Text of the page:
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The Sons of Heaven (Company) by Kage Baker

The Sons of Heaven (Company) (edition 2008)

by Kage Baker

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4041926,397 (3.84)11
Title:The Sons of Heaven (Company)
Authors:Kage Baker
Info:Tor Science Fiction (2008), Edition: First Edition, Mass Market Paperback, 512 pages
Tags:wish, fiction, novel

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The Sons of Heaven by Kage Baker



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This 'Sons of Heaven' wraps up the tale of the Company. Several different Company factions compete to gain control on the day history stops, 9 July, 2355. This multiple POV tale neatly closes all of the previous story loops and provides a satisfying conclusion. ( )
  DLMorrese | Oct 14, 2016 |
The last book of the Company series! After nine novels the question of what happens when the Silence finally hits is a huge one. I really enjoyed this book, but it just didn't live up to the build-up. The narration is split between many different characters, all preparing for the year 2355, and so it reads more like a collection of short stories than a complete novel. I was interested in, but did not like, the Mendoza-Edward-Alec-Nicholas (the time travelling quartet) storyline, which has dragged down the entire series and is slightly creepy and paternalistic besides. Lewis spends time with the little people under the hill, who are easily the spookiest part of the series. But the one I really loved reading about was Victor, who spies for each of the two main Immortal groups but has an allegiance all his own.


So the mystery is finally revealed--in 2355, all of Dr. Zeus converges on a single island. Victor takes out the two big bad Immortal groups in a single swipe, leaving Suleyman's crew, Budu's Enforcers, the mortals and the time-travelling quartet to battle it out. Alec convinces everyone to let him take over and gently guide--not rule--the mortals to a less destructive manner of living. It is very anti-climactic. ( )
  wealhtheowwylfing | Feb 29, 2016 |
Kind of a quiet ending. Since the bad guys were only big/introduced in the past few books, and not majorly, their comeuppance was kind of meh. And other than their comeuppance the denouement was practically unevventful. It didn't bother me too much, though. It did wrap everything up just fine IIRC.
  Luminous-Path | Sep 26, 2013 |
The Sons of Heaven in no way fixed my objection to the multiple-personality problem, although the "raising a cyborg" interludes were occasionally funny. The good parts are Lewis and his captor/princess, the intra-Company politicking, and the overall neat wrap-up of the larger plot, which I was mostly satisfied with.

This is really the end of the series - there are a few other bits and pieces here and there, but they're purely bonus material. I have to say after reading everything, I remain convinced that the Company works better as a conceit to build short stories from than as a world to build actual novels in, but it comes together well enough at the end. ( )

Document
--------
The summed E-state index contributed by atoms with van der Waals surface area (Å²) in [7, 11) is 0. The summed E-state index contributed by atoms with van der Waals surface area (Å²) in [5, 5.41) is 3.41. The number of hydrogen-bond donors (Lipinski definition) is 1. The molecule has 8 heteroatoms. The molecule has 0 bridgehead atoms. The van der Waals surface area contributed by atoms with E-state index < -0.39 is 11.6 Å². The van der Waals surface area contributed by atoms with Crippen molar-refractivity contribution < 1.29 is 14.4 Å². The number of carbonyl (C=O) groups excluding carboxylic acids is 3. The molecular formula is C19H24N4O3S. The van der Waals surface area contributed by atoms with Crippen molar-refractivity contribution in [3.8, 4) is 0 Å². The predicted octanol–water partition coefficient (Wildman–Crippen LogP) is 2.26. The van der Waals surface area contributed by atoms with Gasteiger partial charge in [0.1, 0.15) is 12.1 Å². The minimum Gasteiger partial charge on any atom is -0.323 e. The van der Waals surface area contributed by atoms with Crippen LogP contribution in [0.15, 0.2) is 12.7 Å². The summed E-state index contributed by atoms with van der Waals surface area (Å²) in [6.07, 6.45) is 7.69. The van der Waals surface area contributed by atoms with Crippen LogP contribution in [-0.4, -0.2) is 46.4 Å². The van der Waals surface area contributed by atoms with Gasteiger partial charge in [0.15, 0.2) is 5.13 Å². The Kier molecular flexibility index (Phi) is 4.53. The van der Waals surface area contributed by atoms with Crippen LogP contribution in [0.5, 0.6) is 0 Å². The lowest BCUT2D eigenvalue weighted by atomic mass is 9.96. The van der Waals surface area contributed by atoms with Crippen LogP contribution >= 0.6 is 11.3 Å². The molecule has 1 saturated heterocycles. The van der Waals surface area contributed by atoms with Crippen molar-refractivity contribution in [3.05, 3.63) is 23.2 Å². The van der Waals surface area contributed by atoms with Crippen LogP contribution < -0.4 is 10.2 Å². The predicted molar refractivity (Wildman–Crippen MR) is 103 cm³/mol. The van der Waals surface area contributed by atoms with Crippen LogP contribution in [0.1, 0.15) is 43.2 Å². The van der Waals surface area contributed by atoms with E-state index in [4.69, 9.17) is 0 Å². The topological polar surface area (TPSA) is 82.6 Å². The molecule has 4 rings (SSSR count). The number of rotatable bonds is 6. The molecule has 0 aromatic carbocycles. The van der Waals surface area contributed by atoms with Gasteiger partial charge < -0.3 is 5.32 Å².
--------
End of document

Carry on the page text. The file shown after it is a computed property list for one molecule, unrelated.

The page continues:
JeremyPreacher | Mar 30, 2013 |
It seems no series these days can end without going all super-hero on its characters (I'm looking at you, Peter Hamilton), and Baker's long-running Company series is no exception. "Feh!" I say. If I wanted the Avengers, I'd buy comics.

Still I did enjoy the book. It was certainly much better than its most recent predecessors. There's not a lot of doubt how things will end, only the details of who does what to whom, there being so many parties revved up to be the last mortals or immortals standing in 2355. Baker does a good job bouncing between them. Mendoza is no longer the swooning heroine of a bad romance novel, but neither is she as interesting or as important as she was in the early novels. The rest of Baker's heros would be right at home in a classic to late Heinlein novel. Her villains continue to be powerful and unbelievably clueless. It's not a fair fight, but it's a fun one. ( )
  ChrisRiesbeck | May 8, 2012 |
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Author nameRoleType of authorWork?Status
Kage Bakerprimary authorall editionscalculated
Youll,PaulCover artistsecondary authorsome editionsconfirmed
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Amazon.com Product Description (ISBN 076531746X, Hardcover)

This is the Kage Baker novel everyone has been waiting for: the conclusion to the story of Mendoza and The Company.
In The Sons of Heaven, the forces gathering to seize power finally move on the Company. The immortal Lewis wakes to find himself blinded, crippled, and left with no weapons but his voice, his memory, and the friendship of one extraordinary little girl. Edward Alton Bell-Fairfax, resurrected Victorian superman, plans for world domination. The immortal Mendoza makes a desperate bargain to delay him. Enforcer Budu, assisted by Joseph, enlists an unexpected ally in his plans to free his old warriors and bring judgment on his former masters. 
Executive Facilitator Suleyman uses his intelligence operation to uncover the secret of Alpha-Omega, vital to the mortals' survival. The mortal masters of the Company, terrified of a coup, invest in a plan they believe will terminate their immortal servants. And they awaken a powerful AI whom they call Dr Zeus.
This web of a story is filled with great climaxes, wonderful surprises, and gripping characters many readers have grown to love or hate. It's a triumph of SF!

(retrieved from Amazon Thu, 12 Mar 2015 17:59:00 -0400)

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In the conclusion to the story of Mendoza and The Company, the forces gathering to seize power finally move on the Company. The immortal Lewis wakes to find himself blinded, crippled, and left with no weapons but his voice, his memory, and the friendship of one extraordinary little girl.… (more)

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